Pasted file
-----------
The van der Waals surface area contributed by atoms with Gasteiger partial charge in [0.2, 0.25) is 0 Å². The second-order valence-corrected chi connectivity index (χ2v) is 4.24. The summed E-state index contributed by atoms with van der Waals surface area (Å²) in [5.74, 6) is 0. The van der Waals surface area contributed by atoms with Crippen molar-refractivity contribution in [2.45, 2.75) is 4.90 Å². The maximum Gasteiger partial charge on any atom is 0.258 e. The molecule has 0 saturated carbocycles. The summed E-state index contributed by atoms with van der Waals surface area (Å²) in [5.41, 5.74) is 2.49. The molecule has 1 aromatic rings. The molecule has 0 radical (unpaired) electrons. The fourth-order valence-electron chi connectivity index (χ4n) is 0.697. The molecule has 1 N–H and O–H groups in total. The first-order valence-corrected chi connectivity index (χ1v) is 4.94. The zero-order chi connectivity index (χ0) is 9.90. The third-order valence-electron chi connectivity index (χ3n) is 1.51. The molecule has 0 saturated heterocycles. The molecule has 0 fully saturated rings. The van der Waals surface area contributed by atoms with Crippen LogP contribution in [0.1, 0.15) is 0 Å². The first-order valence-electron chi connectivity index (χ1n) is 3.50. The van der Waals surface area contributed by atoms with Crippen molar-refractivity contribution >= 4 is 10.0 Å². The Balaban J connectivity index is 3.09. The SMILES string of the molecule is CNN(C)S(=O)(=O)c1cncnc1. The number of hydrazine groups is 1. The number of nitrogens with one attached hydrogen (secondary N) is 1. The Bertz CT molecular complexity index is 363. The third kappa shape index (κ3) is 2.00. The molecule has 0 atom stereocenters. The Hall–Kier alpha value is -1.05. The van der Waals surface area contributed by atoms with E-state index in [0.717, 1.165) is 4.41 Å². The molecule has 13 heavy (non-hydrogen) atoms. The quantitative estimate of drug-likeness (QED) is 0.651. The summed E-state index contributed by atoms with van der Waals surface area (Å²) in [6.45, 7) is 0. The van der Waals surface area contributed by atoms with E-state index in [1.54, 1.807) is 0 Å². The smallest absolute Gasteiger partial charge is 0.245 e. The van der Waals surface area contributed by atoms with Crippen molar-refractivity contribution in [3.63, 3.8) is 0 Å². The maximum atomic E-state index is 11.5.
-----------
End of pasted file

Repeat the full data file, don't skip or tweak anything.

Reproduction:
The van der Waals surface area contributed by atoms with Gasteiger partial charge in [0.2, 0.25) is 0 Å². The second-order valence-corrected chi connectivity index (χ2v) is 4.24. The summed E-state index contributed by atoms with van der Waals surface area (Å²) in [5.74, 6) is 0. The van der Waals surface area contributed by atoms with Crippen molar-refractivity contribution in [2.45, 2.75) is 4.90 Å². The maximum Gasteiger partial charge on any atom is 0.258 e. The molecule has 0 saturated carbocycles. The summed E-state index contributed by atoms with van der Waals surface area (Å²) in [5.41, 5.74) is 2.49. The molecule has 1 aromatic rings. The molecule has 0 radical (unpaired) electrons. The fourth-order valence-electron chi connectivity index (χ4n) is 0.697. The molecule has 1 N–H and O–H groups in total. The first-order valence-corrected chi connectivity index (χ1v) is 4.94. The zero-order chi connectivity index (χ0) is 9.90. The third-order valence-electron chi connectivity index (χ3n) is 1.51. The molecule has 0 saturated heterocycles. The molecule has 0 fully saturated rings. The van der Waals surface area contributed by atoms with Crippen LogP contribution in [0.1, 0.15) is 0 Å². The first-order valence-electron chi connectivity index (χ1n) is 3.50. The van der Waals surface area contributed by atoms with Crippen molar-refractivity contribution >= 4 is 10.0 Å². The Balaban J connectivity index is 3.09. The SMILES string of the molecule is CNN(C)S(=O)(=O)c1cncnc1. The number of hydrazine groups is 1. The number of nitrogens with one attached hydrogen (secondary N) is 1. The Bertz CT molecular complexity index is 363. The third kappa shape index (κ3) is 2.00. The molecule has 0 atom stereocenters. The Hall–Kier alpha value is -1.05. The van der Waals surface area contributed by atoms with E-state index in [0.717, 1.165) is 4.41 Å². The molecule has 13 heavy (non-hydrogen) atoms. The quantitative estimate of drug-likeness (QED) is 0.651. The summed E-state index contributed by atoms with van der Waals surface area (Å²) in [6.45, 7) is 0. The van der Waals surface area contributed by atoms with E-state index in [1.54, 1.807) is 0 Å². The smallest absolute Gasteiger partial charge is 0.245 e. The van der Waals surface area contributed by atoms with Crippen molar-refractivity contribution in [3.63, 3.8) is 0 Å². The maximum atomic E-state index is 11.5.